It has been a long time coming, but the United States may finally have a mortgage reform blueprint. A bill introduced on Thursday would wind down Fannie Mae and Freddie Mac over five years and use a different vehicle and market-based pricing for Washington’s home loan guarantees.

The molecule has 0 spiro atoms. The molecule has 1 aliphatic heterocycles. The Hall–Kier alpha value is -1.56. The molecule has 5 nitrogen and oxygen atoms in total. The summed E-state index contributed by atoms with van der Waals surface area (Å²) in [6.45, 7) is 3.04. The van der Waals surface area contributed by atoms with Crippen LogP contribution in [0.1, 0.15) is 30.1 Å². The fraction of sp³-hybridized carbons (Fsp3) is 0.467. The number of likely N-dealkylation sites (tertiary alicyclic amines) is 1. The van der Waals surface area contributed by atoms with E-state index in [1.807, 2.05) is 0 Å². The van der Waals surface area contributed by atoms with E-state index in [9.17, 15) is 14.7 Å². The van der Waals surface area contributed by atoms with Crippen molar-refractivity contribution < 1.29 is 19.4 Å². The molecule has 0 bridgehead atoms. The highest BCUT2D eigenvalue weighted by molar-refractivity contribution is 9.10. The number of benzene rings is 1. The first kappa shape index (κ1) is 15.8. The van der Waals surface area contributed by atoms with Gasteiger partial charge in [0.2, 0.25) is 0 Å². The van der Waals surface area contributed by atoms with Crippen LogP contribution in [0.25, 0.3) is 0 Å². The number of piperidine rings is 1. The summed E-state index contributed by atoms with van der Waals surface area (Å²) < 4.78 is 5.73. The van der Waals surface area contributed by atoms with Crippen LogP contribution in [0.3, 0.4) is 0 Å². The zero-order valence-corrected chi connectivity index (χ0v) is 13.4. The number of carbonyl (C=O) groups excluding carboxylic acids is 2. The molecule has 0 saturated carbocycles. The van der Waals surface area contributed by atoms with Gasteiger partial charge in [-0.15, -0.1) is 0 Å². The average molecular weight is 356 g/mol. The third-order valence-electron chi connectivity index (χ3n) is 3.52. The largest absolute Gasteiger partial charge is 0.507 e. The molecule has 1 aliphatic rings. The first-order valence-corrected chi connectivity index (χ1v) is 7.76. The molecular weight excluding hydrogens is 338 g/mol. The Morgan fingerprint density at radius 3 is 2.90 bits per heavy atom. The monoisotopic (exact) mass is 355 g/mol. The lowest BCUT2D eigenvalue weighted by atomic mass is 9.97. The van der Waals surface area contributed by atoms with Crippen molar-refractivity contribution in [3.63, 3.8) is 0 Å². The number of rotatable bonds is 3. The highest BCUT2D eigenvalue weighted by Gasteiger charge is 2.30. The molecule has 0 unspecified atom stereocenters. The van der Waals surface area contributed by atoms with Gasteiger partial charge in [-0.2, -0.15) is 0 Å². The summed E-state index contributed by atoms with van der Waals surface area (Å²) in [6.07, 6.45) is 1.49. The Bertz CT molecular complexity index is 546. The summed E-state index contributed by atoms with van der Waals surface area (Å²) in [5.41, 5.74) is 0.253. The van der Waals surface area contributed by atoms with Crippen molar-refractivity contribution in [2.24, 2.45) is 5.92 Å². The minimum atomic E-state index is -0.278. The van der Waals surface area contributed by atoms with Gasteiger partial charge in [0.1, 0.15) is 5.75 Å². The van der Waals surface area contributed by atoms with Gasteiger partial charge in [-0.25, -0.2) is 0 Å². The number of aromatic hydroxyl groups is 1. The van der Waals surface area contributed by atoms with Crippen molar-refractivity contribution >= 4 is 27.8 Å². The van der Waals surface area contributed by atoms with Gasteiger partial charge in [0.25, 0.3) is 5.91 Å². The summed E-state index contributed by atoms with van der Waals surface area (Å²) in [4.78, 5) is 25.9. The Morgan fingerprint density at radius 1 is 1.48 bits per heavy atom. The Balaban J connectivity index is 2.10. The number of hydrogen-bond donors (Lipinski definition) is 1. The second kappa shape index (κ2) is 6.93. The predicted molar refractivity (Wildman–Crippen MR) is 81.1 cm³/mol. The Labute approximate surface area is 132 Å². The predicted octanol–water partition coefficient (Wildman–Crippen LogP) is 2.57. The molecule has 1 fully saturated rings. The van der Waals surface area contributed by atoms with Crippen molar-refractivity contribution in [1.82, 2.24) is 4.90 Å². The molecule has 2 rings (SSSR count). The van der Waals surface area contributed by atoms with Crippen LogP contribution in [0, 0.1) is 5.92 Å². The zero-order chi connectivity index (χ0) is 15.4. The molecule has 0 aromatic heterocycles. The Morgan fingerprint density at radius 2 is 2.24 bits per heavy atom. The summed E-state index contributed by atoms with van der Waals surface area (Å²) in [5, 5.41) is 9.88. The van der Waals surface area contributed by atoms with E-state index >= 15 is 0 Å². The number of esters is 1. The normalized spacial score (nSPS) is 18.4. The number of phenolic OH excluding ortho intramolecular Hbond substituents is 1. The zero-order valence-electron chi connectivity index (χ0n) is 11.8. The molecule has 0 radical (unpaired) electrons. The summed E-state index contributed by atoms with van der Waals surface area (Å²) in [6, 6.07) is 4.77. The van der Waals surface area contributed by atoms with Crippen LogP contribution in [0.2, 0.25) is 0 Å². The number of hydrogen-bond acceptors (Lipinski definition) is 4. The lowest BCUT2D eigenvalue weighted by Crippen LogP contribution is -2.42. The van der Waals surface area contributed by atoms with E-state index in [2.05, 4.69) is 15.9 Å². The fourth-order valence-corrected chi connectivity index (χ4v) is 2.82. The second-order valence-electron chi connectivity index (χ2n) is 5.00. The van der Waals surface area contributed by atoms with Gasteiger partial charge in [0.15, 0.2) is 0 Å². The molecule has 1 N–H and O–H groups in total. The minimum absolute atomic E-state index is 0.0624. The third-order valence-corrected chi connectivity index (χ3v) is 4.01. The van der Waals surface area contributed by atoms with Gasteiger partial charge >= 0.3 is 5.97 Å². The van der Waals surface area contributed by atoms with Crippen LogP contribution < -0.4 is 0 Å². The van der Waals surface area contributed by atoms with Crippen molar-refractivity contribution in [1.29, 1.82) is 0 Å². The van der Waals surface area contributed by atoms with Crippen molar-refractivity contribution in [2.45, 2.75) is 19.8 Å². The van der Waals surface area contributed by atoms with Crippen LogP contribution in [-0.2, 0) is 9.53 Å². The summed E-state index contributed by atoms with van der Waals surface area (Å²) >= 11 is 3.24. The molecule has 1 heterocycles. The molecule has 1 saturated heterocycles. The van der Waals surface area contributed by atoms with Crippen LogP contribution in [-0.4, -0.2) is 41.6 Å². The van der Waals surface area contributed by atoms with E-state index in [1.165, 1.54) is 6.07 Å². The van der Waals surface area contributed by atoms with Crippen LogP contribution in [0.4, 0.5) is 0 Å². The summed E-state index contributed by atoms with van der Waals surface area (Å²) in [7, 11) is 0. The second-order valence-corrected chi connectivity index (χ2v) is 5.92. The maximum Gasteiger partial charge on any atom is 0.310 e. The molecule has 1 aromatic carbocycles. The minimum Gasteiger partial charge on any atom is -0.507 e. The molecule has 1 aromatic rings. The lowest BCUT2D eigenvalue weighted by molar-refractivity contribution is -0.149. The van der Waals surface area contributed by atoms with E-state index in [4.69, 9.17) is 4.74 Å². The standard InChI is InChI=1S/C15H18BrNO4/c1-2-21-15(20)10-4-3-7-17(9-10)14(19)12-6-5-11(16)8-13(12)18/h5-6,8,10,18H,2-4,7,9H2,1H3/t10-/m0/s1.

The challenge is finding a plan that both Democrats and Republicans can stomach. The first attempt, from the House GOP, was a non-starter with Democrats. It largely privatized mortgage risk and, although that has proven workable elsewhere in the world, critics feared it would threaten home affordability in America.